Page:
Monday, 7 January 2019
Hall 4 (Phoenix Convention Center - West and North Buildings)
Evidence has shown that atmospheric rivers (ARs) in different synoptic-scale flow patterns leads to variations in moisture source regions, orientations, intensities. The variety of synoptic-scale flow regimes that can produce landfalling ARs over California can also result in differences in quasi‐geostrophic (QG) forcing located over the terminus of the concomitant AR, which may impact the resulting precipitation distributions in numerous ways. For example, an AR that is present during QG forcing for ascent may result in a higher percentage of storm total precipitation that falls at lower elevations. An AR that produces a higher percentage of precipitation at lower elevations will have different hydrologic impacts compared to an AR that produces precipitation that is more confined to higher elevations.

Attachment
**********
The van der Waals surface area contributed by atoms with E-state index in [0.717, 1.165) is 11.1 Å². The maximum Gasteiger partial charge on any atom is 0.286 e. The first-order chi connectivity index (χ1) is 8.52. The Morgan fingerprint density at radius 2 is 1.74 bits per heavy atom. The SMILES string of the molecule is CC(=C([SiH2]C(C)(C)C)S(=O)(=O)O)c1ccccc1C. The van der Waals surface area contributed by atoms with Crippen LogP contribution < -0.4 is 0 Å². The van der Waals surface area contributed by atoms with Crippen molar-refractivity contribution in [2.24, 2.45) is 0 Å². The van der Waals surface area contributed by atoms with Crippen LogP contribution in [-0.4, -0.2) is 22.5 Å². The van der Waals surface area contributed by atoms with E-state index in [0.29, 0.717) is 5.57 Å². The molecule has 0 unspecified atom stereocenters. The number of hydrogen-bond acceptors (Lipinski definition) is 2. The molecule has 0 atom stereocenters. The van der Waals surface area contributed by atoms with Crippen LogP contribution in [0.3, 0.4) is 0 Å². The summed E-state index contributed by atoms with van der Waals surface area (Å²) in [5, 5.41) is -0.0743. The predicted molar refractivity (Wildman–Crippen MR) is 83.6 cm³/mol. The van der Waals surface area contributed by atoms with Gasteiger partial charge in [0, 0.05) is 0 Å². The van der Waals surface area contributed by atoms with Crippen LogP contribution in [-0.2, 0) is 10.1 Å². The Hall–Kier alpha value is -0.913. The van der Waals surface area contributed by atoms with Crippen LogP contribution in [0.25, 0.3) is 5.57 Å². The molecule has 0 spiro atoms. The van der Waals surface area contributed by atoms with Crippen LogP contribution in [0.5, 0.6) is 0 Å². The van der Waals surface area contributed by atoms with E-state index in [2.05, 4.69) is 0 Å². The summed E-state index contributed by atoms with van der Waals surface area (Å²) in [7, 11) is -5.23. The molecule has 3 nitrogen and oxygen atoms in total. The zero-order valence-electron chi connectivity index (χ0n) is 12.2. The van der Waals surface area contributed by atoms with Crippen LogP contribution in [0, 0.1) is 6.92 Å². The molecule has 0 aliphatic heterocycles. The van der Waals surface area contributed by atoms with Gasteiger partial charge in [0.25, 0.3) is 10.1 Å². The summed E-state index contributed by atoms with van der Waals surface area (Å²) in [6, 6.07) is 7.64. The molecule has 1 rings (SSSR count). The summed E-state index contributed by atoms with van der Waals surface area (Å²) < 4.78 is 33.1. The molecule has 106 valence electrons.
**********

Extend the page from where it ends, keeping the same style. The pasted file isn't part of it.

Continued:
This research utilizes 38 years of National Center for Environmental Prediction’s Climate Forecast System Reanalysis data to identify and compare the QG forcing present during landfalling ARs over the Russian River watershed in Northern California and the Santa Ana River watershed in Southern California. Preliminary results suggest that extreme precipitation is driven by both a favorable orientation of integrated water vapor transport relative to watershed topography and QG forcing for ascent co-located over the terminus of the AR.
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